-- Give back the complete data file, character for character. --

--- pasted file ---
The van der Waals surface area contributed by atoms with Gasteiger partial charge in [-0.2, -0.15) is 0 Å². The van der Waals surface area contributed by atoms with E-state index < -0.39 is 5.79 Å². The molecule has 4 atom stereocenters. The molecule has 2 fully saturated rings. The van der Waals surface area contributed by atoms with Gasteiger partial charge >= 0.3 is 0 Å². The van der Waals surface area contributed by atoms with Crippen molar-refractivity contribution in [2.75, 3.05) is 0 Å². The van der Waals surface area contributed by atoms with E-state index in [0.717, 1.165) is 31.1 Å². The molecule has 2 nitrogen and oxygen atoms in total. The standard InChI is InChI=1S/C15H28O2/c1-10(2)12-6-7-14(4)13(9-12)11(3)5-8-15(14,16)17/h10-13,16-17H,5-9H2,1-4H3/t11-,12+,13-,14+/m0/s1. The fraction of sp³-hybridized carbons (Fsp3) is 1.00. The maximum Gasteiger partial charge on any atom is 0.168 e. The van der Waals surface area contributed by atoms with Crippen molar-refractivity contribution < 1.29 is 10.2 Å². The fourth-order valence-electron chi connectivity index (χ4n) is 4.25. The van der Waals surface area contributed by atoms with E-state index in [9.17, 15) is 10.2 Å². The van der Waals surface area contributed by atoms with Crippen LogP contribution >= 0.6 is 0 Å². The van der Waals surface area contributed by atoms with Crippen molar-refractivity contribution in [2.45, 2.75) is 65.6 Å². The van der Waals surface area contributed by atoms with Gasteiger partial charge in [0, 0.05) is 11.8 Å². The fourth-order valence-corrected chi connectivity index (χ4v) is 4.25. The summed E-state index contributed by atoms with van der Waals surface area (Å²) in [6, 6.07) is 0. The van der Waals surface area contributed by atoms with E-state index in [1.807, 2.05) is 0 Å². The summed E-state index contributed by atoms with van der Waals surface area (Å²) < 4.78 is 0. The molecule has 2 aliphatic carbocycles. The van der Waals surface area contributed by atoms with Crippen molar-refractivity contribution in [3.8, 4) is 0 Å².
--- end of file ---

The van der Waals surface area contributed by atoms with Gasteiger partial charge in [-0.2, -0.15) is 0 Å². The van der Waals surface area contributed by atoms with E-state index < -0.39 is 5.79 Å². The molecule has 4 atom stereocenters. The molecule has 2 fully saturated rings. The van der Waals surface area contributed by atoms with Gasteiger partial charge >= 0.3 is 0 Å². The van der Waals surface area contributed by atoms with Crippen molar-refractivity contribution in [2.75, 3.05) is 0 Å². The van der Waals surface area contributed by atoms with E-state index in [0.717, 1.165) is 31.1 Å². The molecule has 2 nitrogen and oxygen atoms in total. The standard InChI is InChI=1S/C15H28O2/c1-10(2)12-6-7-14(4)13(9-12)11(3)5-8-15(14,16)17/h10-13,16-17H,5-9H2,1-4H3/t11-,12+,13-,14+/m0/s1. The fraction of sp³-hybridized carbons (Fsp3) is 1.00. The maximum Gasteiger partial charge on any atom is 0.168 e. The van der Waals surface area contributed by atoms with Crippen molar-refractivity contribution < 1.29 is 10.2 Å². The fourth-order valence-electron chi connectivity index (χ4n) is 4.25. The van der Waals surface area contributed by atoms with E-state index in [9.17, 15) is 10.2 Å². The van der Waals surface area contributed by atoms with Crippen LogP contribution >= 0.6 is 0 Å². The van der Waals surface area contributed by atoms with Crippen molar-refractivity contribution in [2.45, 2.75) is 65.6 Å². The van der Waals surface area contributed by atoms with Gasteiger partial charge in [0, 0.05) is 11.8 Å². The fourth-order valence-corrected chi connectivity index (χ4v) is 4.25. The summed E-state index contributed by atoms with van der Waals surface area (Å²) in [6, 6.07) is 0. The van der Waals surface area contributed by atoms with E-state index in [1.807, 2.05) is 0 Å². The summed E-state index contributed by atoms with van der Waals surface area (Å²) < 4.78 is 0. The molecule has 2 aliphatic carbocycles. The van der Waals surface area contributed by atoms with Crippen molar-refractivity contribution in [3.8, 4) is 0 Å².